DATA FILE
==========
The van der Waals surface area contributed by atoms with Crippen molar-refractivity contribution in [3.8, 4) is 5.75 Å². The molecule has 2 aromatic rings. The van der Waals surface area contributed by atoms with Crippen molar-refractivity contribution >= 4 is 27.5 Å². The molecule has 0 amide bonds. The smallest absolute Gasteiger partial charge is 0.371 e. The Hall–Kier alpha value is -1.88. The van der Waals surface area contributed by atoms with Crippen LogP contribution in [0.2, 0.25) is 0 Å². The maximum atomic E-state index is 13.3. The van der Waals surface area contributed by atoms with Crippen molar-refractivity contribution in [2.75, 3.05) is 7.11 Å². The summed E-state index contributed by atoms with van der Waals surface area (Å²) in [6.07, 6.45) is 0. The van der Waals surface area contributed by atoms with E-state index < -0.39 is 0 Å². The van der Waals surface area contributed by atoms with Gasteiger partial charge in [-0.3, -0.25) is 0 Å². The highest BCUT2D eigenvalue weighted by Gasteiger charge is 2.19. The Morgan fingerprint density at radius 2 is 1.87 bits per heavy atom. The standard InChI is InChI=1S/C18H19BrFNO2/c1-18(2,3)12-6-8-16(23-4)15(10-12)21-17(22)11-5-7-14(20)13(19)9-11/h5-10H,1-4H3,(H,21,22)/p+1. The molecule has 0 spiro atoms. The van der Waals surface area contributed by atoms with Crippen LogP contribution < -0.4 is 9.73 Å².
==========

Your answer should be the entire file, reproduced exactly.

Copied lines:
The van der Waals surface area contributed by atoms with Crippen molar-refractivity contribution in [3.8, 4) is 5.75 Å². The molecule has 2 aromatic rings. The van der Waals surface area contributed by atoms with Crippen molar-refractivity contribution >= 4 is 27.5 Å². The molecule has 0 amide bonds. The smallest absolute Gasteiger partial charge is 0.371 e. The Hall–Kier alpha value is -1.88. The van der Waals surface area contributed by atoms with Crippen LogP contribution in [0.2, 0.25) is 0 Å². The maximum atomic E-state index is 13.3. The van der Waals surface area contributed by atoms with Crippen molar-refractivity contribution in [2.75, 3.05) is 7.11 Å². The summed E-state index contributed by atoms with van der Waals surface area (Å²) in [6.07, 6.45) is 0. The van der Waals surface area contributed by atoms with E-state index < -0.39 is 0 Å². The van der Waals surface area contributed by atoms with Gasteiger partial charge in [-0.3, -0.25) is 0 Å². The highest BCUT2D eigenvalue weighted by Gasteiger charge is 2.19. The Morgan fingerprint density at radius 2 is 1.87 bits per heavy atom. The standard InChI is InChI=1S/C18H19BrFNO2/c1-18(2,3)12-6-8-16(23-4)15(10-12)21-17(22)11-5-7-14(20)13(19)9-11/h5-10H,1-4H3,(H,21,22)/p+1. The molecule has 0 spiro atoms. The van der Waals surface area contributed by atoms with Crippen LogP contribution < -0.4 is 9.73 Å².